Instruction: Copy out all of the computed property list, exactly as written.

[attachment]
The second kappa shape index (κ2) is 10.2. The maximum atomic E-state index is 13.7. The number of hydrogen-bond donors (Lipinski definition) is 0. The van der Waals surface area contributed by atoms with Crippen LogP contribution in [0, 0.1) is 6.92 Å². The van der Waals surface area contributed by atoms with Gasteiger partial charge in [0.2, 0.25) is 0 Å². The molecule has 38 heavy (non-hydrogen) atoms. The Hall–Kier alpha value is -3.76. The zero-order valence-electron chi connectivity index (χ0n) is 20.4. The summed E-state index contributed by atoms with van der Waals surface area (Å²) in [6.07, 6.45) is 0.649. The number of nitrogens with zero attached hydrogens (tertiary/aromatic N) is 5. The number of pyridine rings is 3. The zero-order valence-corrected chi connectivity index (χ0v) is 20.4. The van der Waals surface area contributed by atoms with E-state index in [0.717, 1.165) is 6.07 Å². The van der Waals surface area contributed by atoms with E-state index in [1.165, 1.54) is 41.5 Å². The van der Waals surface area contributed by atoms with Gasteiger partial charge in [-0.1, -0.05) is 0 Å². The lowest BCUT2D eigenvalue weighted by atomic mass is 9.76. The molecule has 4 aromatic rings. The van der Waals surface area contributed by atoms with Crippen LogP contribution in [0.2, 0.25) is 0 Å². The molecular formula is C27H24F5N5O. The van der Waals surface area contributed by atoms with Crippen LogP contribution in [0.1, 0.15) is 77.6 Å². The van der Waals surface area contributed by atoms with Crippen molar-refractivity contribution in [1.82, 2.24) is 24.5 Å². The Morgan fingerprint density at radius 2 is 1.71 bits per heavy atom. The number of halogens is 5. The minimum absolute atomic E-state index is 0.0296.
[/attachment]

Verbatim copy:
The second kappa shape index (κ2) is 10.2. The maximum atomic E-state index is 13.7. The number of hydrogen-bond donors (Lipinski definition) is 0. The van der Waals surface area contributed by atoms with Crippen LogP contribution in [0, 0.1) is 6.92 Å². The van der Waals surface area contributed by atoms with Gasteiger partial charge in [0.2, 0.25) is 0 Å². The molecule has 38 heavy (non-hydrogen) atoms. The Hall–Kier alpha value is -3.76. The zero-order valence-electron chi connectivity index (χ0n) is 20.4. The summed E-state index contributed by atoms with van der Waals surface area (Å²) in [6.07, 6.45) is 0.649. The number of nitrogens with zero attached hydrogens (tertiary/aromatic N) is 5. The number of pyridine rings is 3. The zero-order valence-corrected chi connectivity index (χ0v) is 20.4. The van der Waals surface area contributed by atoms with E-state index in [0.717, 1.165) is 6.07 Å². The van der Waals surface area contributed by atoms with E-state index in [1.165, 1.54) is 41.5 Å². The van der Waals surface area contributed by atoms with Gasteiger partial charge in [-0.1, -0.05) is 0 Å². The lowest BCUT2D eigenvalue weighted by atomic mass is 9.76. The molecule has 4 aromatic rings. The van der Waals surface area contributed by atoms with Crippen LogP contribution in [0.2, 0.25) is 0 Å². The molecular formula is C27H24F5N5O. The van der Waals surface area contributed by atoms with Crippen LogP contribution in [0.1, 0.15) is 77.6 Å². The van der Waals surface area contributed by atoms with Crippen molar-refractivity contribution in [1.82, 2.24) is 24.5 Å². The Morgan fingerprint density at radius 2 is 1.71 bits per heavy atom. The number of halogens is 5. The minimum absolute atomic E-state index is 0.0296.